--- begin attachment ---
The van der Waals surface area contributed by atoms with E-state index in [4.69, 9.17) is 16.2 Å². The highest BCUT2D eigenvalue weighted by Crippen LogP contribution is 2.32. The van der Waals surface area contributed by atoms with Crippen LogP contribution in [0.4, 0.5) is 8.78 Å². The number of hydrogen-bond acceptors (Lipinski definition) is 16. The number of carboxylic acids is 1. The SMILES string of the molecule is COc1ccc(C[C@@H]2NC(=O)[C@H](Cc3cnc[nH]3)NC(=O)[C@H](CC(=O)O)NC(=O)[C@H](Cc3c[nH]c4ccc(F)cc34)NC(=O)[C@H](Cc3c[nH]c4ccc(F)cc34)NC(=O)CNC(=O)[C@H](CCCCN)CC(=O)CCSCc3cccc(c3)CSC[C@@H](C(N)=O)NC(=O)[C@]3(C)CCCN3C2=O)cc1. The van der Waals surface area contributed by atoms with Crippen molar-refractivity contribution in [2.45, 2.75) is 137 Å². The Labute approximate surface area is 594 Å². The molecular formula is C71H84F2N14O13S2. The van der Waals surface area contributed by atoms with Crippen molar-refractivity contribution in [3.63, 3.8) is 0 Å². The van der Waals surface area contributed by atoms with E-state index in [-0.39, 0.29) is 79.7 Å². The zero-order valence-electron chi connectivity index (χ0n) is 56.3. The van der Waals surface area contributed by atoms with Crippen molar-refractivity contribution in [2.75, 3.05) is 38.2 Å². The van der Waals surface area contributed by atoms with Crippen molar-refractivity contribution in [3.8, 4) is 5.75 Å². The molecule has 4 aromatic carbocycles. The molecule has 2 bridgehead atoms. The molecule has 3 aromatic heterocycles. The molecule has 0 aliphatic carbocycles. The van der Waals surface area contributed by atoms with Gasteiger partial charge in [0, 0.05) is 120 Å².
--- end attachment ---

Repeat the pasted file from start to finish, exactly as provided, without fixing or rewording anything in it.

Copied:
The van der Waals surface area contributed by atoms with E-state index in [4.69, 9.17) is 16.2 Å². The highest BCUT2D eigenvalue weighted by Crippen LogP contribution is 2.32. The van der Waals surface area contributed by atoms with Crippen LogP contribution in [0.4, 0.5) is 8.78 Å². The number of hydrogen-bond acceptors (Lipinski definition) is 16. The number of carboxylic acids is 1. The SMILES string of the molecule is COc1ccc(C[C@@H]2NC(=O)[C@H](Cc3cnc[nH]3)NC(=O)[C@H](CC(=O)O)NC(=O)[C@H](Cc3c[nH]c4ccc(F)cc34)NC(=O)[C@H](Cc3c[nH]c4ccc(F)cc34)NC(=O)CNC(=O)[C@H](CCCCN)CC(=O)CCSCc3cccc(c3)CSC[C@@H](C(N)=O)NC(=O)[C@]3(C)CCCN3C2=O)cc1. The van der Waals surface area contributed by atoms with Crippen molar-refractivity contribution in [2.45, 2.75) is 137 Å². The Labute approximate surface area is 594 Å². The molecular formula is C71H84F2N14O13S2. The van der Waals surface area contributed by atoms with Crippen molar-refractivity contribution in [3.63, 3.8) is 0 Å². The van der Waals surface area contributed by atoms with E-state index in [-0.39, 0.29) is 79.7 Å². The zero-order valence-electron chi connectivity index (χ0n) is 56.3. The van der Waals surface area contributed by atoms with Crippen molar-refractivity contribution in [2.75, 3.05) is 38.2 Å². The van der Waals surface area contributed by atoms with Crippen molar-refractivity contribution in [3.8, 4) is 5.75 Å². The molecule has 4 aromatic carbocycles. The molecule has 2 bridgehead atoms. The molecule has 3 aromatic heterocycles. The molecule has 0 aliphatic carbocycles. The van der Waals surface area contributed by atoms with Gasteiger partial charge in [0, 0.05) is 120 Å².